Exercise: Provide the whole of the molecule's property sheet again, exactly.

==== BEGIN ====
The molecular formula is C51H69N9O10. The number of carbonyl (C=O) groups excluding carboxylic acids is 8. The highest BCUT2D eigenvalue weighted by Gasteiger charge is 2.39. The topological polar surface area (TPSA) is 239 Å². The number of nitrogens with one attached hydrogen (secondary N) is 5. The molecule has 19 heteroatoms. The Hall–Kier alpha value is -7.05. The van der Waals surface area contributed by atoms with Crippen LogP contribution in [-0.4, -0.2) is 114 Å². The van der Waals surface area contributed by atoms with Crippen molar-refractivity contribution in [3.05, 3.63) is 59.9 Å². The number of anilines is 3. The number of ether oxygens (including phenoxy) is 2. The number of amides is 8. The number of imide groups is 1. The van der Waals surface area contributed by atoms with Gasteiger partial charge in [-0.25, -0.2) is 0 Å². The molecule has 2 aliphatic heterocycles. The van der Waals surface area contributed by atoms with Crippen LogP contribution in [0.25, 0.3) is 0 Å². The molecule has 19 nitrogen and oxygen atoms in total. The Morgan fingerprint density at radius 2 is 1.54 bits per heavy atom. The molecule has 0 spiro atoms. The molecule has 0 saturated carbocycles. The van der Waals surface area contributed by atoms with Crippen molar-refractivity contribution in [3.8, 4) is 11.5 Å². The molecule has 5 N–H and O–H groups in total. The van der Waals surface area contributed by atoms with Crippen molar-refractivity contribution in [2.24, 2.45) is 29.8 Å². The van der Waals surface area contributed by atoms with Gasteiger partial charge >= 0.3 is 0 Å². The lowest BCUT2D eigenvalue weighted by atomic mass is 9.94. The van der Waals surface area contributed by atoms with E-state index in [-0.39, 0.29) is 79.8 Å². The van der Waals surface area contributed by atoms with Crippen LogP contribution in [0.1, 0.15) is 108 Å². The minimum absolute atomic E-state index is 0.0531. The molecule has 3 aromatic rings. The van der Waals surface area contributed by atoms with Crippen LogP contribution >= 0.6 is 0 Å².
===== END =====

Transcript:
The molecular formula is C51H69N9O10. The number of carbonyl (C=O) groups excluding carboxylic acids is 8. The highest BCUT2D eigenvalue weighted by Gasteiger charge is 2.39. The topological polar surface area (TPSA) is 239 Å². The number of nitrogens with one attached hydrogen (secondary N) is 5. The molecule has 19 heteroatoms. The Hall–Kier alpha value is -7.05. The van der Waals surface area contributed by atoms with Crippen LogP contribution in [-0.4, -0.2) is 114 Å². The van der Waals surface area contributed by atoms with Crippen molar-refractivity contribution in [3.05, 3.63) is 59.9 Å². The number of anilines is 3. The number of ether oxygens (including phenoxy) is 2. The number of amides is 8. The number of imide groups is 1. The van der Waals surface area contributed by atoms with Gasteiger partial charge in [-0.25, -0.2) is 0 Å². The molecule has 2 aliphatic heterocycles. The van der Waals surface area contributed by atoms with Crippen LogP contribution in [0.25, 0.3) is 0 Å². The molecule has 19 nitrogen and oxygen atoms in total. The Morgan fingerprint density at radius 2 is 1.54 bits per heavy atom. The molecule has 0 spiro atoms. The molecule has 0 saturated carbocycles. The van der Waals surface area contributed by atoms with Crippen molar-refractivity contribution in [3.8, 4) is 11.5 Å². The molecule has 5 N–H and O–H groups in total. The van der Waals surface area contributed by atoms with Crippen molar-refractivity contribution in [2.24, 2.45) is 29.8 Å². The van der Waals surface area contributed by atoms with Gasteiger partial charge >= 0.3 is 0 Å². The lowest BCUT2D eigenvalue weighted by atomic mass is 9.94. The van der Waals surface area contributed by atoms with E-state index in [-0.39, 0.29) is 79.8 Å². The van der Waals surface area contributed by atoms with Crippen LogP contribution in [0.1, 0.15) is 108 Å². The minimum absolute atomic E-state index is 0.0531. The molecule has 3 aromatic rings. The van der Waals surface area contributed by atoms with Crippen LogP contribution >= 0.6 is 0 Å².